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A Comparative View of the Principal Purpose Test – U.S. Tax Court v. B.E.P.S.

Volume 5 No 4    /    Read Article

By Rusudan Shervashidze and Stanley C. Ruchelman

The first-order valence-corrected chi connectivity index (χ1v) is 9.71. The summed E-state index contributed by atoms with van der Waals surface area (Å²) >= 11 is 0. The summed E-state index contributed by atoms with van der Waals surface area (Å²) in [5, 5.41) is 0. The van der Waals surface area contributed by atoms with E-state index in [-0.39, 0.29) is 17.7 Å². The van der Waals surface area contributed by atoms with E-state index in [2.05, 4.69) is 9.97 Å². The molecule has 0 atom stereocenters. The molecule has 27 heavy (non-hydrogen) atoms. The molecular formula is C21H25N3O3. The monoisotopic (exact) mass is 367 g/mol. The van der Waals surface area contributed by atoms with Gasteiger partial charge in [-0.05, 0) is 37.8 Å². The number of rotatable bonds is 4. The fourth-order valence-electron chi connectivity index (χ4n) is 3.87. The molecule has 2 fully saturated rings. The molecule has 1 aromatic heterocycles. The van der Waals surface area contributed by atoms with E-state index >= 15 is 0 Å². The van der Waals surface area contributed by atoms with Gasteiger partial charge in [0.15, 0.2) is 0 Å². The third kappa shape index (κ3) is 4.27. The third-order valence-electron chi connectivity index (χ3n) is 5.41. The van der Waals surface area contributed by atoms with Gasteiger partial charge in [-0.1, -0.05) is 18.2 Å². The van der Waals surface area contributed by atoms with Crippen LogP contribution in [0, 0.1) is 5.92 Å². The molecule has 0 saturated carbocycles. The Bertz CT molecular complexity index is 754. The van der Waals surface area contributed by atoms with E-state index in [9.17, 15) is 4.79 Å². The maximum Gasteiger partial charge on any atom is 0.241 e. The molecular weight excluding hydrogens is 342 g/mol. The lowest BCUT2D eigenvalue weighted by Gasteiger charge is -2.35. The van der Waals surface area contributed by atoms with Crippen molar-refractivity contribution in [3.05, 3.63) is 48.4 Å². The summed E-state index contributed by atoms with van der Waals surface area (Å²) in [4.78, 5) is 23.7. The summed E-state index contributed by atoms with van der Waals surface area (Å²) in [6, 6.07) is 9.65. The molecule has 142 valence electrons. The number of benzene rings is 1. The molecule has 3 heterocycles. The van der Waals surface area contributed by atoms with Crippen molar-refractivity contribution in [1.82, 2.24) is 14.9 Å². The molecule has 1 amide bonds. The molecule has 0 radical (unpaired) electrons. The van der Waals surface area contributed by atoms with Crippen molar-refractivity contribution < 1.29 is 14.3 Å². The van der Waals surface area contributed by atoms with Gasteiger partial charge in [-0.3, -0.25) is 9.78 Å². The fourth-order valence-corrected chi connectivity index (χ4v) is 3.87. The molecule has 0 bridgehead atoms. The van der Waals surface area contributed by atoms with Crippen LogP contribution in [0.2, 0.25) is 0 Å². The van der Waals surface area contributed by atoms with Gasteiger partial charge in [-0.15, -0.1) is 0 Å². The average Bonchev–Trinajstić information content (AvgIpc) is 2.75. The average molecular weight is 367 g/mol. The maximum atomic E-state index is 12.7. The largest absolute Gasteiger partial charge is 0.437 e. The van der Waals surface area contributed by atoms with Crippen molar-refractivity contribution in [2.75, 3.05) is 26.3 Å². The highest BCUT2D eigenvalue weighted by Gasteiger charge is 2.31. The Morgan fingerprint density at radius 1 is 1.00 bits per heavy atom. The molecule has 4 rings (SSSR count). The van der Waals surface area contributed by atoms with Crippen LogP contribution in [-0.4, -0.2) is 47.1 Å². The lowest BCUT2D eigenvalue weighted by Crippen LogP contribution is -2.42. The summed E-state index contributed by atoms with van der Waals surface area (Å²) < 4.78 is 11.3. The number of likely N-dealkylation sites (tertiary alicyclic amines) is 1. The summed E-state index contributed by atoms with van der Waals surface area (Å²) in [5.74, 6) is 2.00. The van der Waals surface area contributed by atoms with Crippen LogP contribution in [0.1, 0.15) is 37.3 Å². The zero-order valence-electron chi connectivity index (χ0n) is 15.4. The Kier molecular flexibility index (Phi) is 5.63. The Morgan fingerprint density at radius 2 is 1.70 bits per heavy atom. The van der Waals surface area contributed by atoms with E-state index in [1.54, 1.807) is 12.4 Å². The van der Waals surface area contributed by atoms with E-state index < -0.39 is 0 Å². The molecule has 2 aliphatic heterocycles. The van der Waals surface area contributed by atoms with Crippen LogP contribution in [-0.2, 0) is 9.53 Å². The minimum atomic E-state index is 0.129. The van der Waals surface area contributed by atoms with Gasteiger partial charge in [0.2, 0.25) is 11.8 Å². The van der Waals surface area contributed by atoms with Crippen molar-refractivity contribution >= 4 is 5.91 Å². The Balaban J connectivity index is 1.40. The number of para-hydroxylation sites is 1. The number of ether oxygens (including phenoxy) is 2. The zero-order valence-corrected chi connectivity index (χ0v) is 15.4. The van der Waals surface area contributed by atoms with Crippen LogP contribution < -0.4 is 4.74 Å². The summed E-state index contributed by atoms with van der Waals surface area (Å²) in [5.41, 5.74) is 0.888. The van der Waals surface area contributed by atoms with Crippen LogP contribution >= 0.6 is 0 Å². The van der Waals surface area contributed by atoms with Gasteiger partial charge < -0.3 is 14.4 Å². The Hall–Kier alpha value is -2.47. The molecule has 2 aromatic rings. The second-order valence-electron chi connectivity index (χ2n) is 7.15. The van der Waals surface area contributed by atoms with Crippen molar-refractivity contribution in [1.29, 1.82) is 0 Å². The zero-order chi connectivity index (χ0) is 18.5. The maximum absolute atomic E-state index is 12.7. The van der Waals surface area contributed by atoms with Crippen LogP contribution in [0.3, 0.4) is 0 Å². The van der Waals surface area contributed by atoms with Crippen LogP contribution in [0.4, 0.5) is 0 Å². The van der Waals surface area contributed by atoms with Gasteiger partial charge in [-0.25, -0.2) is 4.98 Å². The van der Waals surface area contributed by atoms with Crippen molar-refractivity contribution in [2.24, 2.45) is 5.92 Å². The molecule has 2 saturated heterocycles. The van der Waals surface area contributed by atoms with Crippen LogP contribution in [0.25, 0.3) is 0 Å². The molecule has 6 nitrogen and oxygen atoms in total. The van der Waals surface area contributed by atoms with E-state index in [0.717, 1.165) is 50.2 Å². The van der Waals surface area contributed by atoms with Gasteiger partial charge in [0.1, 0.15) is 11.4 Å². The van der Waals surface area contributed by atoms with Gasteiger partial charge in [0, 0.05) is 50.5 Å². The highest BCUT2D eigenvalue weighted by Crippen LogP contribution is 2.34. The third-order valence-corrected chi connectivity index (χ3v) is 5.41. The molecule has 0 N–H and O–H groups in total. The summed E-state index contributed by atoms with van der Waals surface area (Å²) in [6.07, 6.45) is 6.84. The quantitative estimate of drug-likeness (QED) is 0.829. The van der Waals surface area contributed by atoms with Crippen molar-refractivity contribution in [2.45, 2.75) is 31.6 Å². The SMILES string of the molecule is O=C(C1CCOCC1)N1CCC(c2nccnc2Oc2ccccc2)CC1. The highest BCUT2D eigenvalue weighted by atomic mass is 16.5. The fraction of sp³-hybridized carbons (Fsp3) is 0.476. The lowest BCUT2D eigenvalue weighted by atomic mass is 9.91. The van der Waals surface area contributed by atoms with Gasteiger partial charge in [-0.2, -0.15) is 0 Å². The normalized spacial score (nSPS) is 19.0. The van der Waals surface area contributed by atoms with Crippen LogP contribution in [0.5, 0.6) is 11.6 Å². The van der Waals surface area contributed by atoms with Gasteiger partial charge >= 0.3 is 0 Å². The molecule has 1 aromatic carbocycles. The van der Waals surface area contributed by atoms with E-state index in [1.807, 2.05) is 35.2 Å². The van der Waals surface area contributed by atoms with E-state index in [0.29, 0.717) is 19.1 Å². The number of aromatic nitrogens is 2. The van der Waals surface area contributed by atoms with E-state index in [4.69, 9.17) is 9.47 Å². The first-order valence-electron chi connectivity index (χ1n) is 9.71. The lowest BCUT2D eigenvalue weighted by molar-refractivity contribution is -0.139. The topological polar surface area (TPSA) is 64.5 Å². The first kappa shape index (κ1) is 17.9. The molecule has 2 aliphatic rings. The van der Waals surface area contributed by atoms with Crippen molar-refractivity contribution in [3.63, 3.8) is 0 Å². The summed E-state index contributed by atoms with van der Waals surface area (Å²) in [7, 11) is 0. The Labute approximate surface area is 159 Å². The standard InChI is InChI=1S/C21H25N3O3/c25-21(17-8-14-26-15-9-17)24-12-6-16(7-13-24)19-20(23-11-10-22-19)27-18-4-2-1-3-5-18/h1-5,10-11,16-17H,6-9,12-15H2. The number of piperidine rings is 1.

In a post-B.E.P.S. world, aggressive tax planning is a mortal sin. If a principal purpose or a main purpose of entering a transaction is tax avoidance, the tax benefits are lost. A ruling in a recent pre-trial hearing in the U.S. Tax Court addressed a clearly abusive transaction aimed at importing high-basis, low-value assets into a U.S. partnership so that the U.S. investors could benefit from losses on nonperforming loans. The I.R.S. moved for summary judgment in its favor, but the motion was denied. Under applicable case law, a transaction can be respected even if it is tax motivated as long as economic substance is present. Consequently, the taxpayer is entitled to a day in court, even if the prospect of victory is slim. Rusudan Shervashidze and Stanley C. Ruchelman compare the approach followed by the U.S. Tax Court with the principal purpose test rules of the A.T.A.D. and B.E.P.S.    See more →